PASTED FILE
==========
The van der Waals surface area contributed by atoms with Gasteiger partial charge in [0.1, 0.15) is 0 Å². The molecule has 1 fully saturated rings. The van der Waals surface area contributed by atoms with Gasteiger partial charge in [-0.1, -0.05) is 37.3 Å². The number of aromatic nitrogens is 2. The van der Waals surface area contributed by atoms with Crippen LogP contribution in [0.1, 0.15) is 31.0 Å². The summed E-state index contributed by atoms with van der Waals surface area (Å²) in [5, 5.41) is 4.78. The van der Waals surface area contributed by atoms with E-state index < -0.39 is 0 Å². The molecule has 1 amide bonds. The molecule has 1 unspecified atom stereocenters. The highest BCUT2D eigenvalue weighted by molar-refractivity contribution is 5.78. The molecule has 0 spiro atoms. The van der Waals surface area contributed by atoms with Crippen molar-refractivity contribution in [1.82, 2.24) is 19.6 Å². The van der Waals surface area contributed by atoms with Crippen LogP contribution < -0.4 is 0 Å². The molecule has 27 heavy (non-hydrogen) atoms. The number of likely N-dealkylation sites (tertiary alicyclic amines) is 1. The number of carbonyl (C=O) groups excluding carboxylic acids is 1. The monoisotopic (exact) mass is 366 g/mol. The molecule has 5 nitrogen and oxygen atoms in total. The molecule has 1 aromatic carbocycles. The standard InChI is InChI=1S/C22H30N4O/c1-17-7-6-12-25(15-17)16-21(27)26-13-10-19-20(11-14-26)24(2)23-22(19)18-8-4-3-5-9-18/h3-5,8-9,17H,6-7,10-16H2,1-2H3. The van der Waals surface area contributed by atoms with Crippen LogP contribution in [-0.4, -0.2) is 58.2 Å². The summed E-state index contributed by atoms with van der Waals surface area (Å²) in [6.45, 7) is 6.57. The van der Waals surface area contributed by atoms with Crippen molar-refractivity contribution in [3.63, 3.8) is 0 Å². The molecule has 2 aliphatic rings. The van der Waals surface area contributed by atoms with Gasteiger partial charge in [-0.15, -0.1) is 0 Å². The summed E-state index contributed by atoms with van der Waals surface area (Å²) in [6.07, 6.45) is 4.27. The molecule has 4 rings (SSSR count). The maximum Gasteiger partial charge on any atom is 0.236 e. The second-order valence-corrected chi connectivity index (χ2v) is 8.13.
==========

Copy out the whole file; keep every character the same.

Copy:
The van der Waals surface area contributed by atoms with Gasteiger partial charge in [0.1, 0.15) is 0 Å². The molecule has 1 fully saturated rings. The van der Waals surface area contributed by atoms with Gasteiger partial charge in [-0.1, -0.05) is 37.3 Å². The number of aromatic nitrogens is 2. The van der Waals surface area contributed by atoms with Crippen LogP contribution in [0.1, 0.15) is 31.0 Å². The summed E-state index contributed by atoms with van der Waals surface area (Å²) in [5, 5.41) is 4.78. The van der Waals surface area contributed by atoms with E-state index < -0.39 is 0 Å². The molecule has 1 amide bonds. The molecule has 1 unspecified atom stereocenters. The highest BCUT2D eigenvalue weighted by molar-refractivity contribution is 5.78. The molecule has 0 spiro atoms. The van der Waals surface area contributed by atoms with Crippen molar-refractivity contribution in [1.82, 2.24) is 19.6 Å². The van der Waals surface area contributed by atoms with Crippen LogP contribution < -0.4 is 0 Å². The molecule has 27 heavy (non-hydrogen) atoms. The number of likely N-dealkylation sites (tertiary alicyclic amines) is 1. The number of carbonyl (C=O) groups excluding carboxylic acids is 1. The monoisotopic (exact) mass is 366 g/mol. The molecule has 5 nitrogen and oxygen atoms in total. The molecule has 1 aromatic carbocycles. The standard InChI is InChI=1S/C22H30N4O/c1-17-7-6-12-25(15-17)16-21(27)26-13-10-19-20(11-14-26)24(2)23-22(19)18-8-4-3-5-9-18/h3-5,8-9,17H,6-7,10-16H2,1-2H3. The van der Waals surface area contributed by atoms with Crippen LogP contribution in [-0.4, -0.2) is 58.2 Å². The summed E-state index contributed by atoms with van der Waals surface area (Å²) in [6.45, 7) is 6.57. The van der Waals surface area contributed by atoms with Crippen molar-refractivity contribution in [3.63, 3.8) is 0 Å². The molecule has 2 aliphatic rings. The van der Waals surface area contributed by atoms with Gasteiger partial charge in [-0.15, -0.1) is 0 Å². The summed E-state index contributed by atoms with van der Waals surface area (Å²) in [6.07, 6.45) is 4.27. The molecule has 4 rings (SSSR count). The maximum Gasteiger partial charge on any atom is 0.236 e. The second-order valence-corrected chi connectivity index (χ2v) is 8.13.